Thursday, 8 December 2016

Thursday 8 December – Olot, Sant Joan les Fonts, Castellfollit de la Roca and Girona

Where’s Colin? He’s in the Municipal Aire at Quart, to the S of Girona. That’s not exactly where he (or we) expected to be tonight.

Today's first stop was back in Olot, parking just as the Via Verde (ex railway line, now a leisure route between St Feliu les Guixols and Olot) leaves the town. From there we took a jogette, and a fine one it was, as we ran along the valley with hills all around us and a glorious sky above. It was a bit nippy, mind, after a hard frost overnight.

By the time we were finished and second-breakfasted, the parking area was filling up with people taking advantage of today being the second public holiday of the week - a fact which has tricked my mind into thinking that every day is Sunday.

Our next stop – Sant Joan les Fonts - was much quieter (clearly no popular walking/cycling routes around there!). I knew nothing about the place when we arrived, choosing to stop there only because it was en-route, and the main points of interest we found were the medieval bridge and the church (monastery?). I tried from many places to get a representative photo of the latter. This is the best of a bad bunch:

A snap that doesn’t even start to do justice to what a fine building this was

The stop wasn’t a long one and soon we were heading off for Castellfollit de la Roca, a place which had been recommended to us by the chap manning reception at the campsite. Thanks to the power of t’internet, it’s rare that we find ourselves going somewhere without any prior knowledge of where we can park, but it seemed at first glance that the scant information I had for this place was duff, as the car park we found looked like it was reserved for customers of the nearby bar. In the end it took us three passes through the town before we found somewhere suitable to leave Colin (by which time Mick was thinking about having a sense of humour failure and I was feeling like I was getting to know the locals so well that I should wave at them as we passed).

The little that I had read about Castellfollit mentioned that the old town is positioned on the edge of basalt cliffs, but initially we couldn’t see that feature. It turned out the reason for our failure to see was the blinding sun being right in our eyes when we looked in the right direction. After a spot of lunch followed by a circuit of Walking Route #13, the sun had moved sufficiently that I could manage a snap in which you can at least make out the cliffs and the town, even if not the detail:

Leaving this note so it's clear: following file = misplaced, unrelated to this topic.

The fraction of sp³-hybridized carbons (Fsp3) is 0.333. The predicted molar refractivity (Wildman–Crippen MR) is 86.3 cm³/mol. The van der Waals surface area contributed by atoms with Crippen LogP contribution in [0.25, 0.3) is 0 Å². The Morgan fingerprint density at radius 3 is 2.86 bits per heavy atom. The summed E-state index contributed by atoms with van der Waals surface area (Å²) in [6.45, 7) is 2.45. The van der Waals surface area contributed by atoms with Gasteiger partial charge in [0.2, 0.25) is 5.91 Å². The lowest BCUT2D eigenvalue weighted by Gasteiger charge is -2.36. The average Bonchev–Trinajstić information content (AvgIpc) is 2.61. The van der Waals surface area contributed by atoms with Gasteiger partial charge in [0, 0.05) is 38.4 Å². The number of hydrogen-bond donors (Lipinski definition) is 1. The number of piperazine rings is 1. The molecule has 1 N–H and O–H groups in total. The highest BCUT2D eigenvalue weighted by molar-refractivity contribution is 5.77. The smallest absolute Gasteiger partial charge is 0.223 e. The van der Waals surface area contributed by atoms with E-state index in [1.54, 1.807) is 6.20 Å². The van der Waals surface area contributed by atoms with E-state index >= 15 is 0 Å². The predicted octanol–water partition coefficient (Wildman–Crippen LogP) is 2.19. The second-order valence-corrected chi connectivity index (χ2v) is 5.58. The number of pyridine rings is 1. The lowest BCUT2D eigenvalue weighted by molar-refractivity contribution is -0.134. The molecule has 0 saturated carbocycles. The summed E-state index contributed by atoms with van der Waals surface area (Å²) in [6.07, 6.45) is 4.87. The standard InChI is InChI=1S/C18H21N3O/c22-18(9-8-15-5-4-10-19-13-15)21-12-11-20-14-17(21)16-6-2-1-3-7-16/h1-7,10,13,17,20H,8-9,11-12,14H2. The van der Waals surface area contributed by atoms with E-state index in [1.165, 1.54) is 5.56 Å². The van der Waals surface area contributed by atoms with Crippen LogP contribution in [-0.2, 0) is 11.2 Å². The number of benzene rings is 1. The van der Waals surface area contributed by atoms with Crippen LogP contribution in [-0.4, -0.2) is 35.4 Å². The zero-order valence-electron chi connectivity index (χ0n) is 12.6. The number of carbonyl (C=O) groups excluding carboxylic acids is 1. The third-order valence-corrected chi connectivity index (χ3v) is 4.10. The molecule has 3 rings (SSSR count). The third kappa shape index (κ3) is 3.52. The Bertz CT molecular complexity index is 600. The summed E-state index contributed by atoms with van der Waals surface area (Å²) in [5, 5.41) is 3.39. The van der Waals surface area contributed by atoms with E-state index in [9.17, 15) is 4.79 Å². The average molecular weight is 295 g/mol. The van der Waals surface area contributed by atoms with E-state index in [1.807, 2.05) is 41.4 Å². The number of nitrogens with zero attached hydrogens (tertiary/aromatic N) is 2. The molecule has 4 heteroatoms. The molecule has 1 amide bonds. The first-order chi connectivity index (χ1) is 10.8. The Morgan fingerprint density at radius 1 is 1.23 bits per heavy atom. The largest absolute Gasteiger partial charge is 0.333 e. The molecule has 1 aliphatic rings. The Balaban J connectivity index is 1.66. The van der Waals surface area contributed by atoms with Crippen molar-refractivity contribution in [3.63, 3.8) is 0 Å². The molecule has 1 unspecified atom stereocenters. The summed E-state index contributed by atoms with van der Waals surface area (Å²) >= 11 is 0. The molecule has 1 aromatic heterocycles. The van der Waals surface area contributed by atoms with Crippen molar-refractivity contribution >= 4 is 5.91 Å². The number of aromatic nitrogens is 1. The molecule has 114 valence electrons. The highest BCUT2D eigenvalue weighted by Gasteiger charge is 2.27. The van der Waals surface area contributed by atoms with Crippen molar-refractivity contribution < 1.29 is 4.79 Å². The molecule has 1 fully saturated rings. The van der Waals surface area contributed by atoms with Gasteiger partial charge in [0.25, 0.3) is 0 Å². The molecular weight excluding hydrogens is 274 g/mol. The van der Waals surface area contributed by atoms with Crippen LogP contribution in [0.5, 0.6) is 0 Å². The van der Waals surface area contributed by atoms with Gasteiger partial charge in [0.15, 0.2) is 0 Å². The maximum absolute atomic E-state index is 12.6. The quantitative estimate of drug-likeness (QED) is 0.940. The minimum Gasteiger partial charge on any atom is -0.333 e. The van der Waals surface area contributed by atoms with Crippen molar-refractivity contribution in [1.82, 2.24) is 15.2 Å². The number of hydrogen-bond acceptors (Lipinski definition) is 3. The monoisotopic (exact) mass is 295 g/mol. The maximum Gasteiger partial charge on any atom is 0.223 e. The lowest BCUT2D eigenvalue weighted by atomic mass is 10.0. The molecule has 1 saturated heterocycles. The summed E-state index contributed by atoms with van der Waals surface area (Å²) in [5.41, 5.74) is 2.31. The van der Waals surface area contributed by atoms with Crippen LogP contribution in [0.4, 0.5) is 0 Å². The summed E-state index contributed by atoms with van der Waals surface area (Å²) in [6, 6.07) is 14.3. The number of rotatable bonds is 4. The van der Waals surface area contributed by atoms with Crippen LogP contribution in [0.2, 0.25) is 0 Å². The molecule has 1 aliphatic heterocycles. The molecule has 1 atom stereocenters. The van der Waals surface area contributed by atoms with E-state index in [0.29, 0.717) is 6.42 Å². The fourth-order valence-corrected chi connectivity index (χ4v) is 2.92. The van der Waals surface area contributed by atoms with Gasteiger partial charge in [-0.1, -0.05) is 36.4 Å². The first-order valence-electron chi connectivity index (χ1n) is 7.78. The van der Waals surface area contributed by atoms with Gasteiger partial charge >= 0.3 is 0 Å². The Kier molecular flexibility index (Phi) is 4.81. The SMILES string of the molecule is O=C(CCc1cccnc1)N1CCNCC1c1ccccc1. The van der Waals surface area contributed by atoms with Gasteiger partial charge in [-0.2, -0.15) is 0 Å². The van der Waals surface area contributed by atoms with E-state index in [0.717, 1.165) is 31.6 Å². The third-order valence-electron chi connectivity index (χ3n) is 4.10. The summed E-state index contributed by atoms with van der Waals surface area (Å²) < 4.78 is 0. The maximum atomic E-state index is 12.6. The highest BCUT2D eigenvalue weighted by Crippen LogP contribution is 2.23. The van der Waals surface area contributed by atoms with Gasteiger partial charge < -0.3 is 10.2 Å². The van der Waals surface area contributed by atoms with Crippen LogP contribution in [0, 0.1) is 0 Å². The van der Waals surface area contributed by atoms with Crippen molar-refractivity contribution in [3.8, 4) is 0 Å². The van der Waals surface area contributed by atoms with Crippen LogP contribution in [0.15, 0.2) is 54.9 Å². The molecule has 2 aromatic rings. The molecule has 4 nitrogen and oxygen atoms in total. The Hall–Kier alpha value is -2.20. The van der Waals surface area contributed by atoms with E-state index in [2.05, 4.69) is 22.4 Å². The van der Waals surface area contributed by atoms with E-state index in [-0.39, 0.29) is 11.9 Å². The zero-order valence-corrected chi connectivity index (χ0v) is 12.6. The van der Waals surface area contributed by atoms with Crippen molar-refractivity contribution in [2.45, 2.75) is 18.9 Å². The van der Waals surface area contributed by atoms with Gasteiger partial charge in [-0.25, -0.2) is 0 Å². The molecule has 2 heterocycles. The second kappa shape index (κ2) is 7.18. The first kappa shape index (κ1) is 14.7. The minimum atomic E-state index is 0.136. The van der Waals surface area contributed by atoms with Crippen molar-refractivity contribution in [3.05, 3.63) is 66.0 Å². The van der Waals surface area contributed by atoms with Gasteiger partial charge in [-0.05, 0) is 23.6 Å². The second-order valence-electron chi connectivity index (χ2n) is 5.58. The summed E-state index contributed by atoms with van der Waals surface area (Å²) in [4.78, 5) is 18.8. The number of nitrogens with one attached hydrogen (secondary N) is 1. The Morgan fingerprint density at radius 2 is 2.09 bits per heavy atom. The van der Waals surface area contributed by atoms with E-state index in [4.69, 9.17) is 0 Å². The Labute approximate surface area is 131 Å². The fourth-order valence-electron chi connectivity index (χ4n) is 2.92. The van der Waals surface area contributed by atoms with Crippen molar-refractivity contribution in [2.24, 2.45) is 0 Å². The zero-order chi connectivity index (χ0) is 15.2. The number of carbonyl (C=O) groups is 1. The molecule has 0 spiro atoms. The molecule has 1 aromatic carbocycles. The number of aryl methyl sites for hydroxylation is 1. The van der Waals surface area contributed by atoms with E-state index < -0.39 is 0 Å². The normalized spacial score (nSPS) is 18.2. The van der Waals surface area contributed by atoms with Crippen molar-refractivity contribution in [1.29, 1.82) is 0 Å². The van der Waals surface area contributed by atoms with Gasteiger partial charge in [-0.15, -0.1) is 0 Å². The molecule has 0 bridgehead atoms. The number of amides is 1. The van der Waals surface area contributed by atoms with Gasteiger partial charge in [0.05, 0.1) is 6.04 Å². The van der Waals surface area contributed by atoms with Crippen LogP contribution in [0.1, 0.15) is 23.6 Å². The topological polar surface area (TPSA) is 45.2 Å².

Before we got to that point we had walked up to and through the town (which really does perch precariously on the edge of that 50m cliff), and had admired the views from the viewpoint to the left of the church (as you look at it in the above snap):

On our way back down to the valley we also stopped so that I could oooh and aaaah at some cute kittens: 

I didn’t notice the sign at the time, which says ‘feral cat feeding point’

The verdict on Castellfollit was that it was a good recommendation, and after our hour or so there (the walking route was only about a mile and a half), onwards we went to Girona, where we were a week and a half ago. It was a town we rather liked, and as it was nearby, has a running route we both liked, and had somewhere we knew we could stay, it made its way into our itinerary for the second time this trip.

We thought that arriving at gone 4pm on a public holiday there would be space in the huge car park, but we were wrong. Instead, we stationed ourselves in a supermarket/cinema car park a short distance away, with the intention of moving later in the evening. However, as darkness started to fall, our car park started filling up too, which: a) made me feel bad that we were taking up four spaces (bad design of car park for larger vehicles; four other motorhomes were doing the same); and b) made me think it was going to be noisy into the night, with people coming and going. We have no idea what was making Girona so popular today (I can find no trace of a town event on the internet) – perhaps it’s just a popular Christmas shopping day? – but it most definitely was busy and getting busier.

Voicing a thought that, maybe, when we couldn’t park in the place we wanted, we should have gone to the official Aire at Quart, just 8km down the road, was followed by swift movement. A minute and a half later, as the evening went from dusk to dark, we hit the road. We got the last motorhome space here, although there would have been two others available if some ignoramus in an oversized vehicle hadn’t parked right across three slots.

Knowing that the car park in Girona starts to fill up at 7am, we will be on our way early tomorrow morning, to make sure we get a space.

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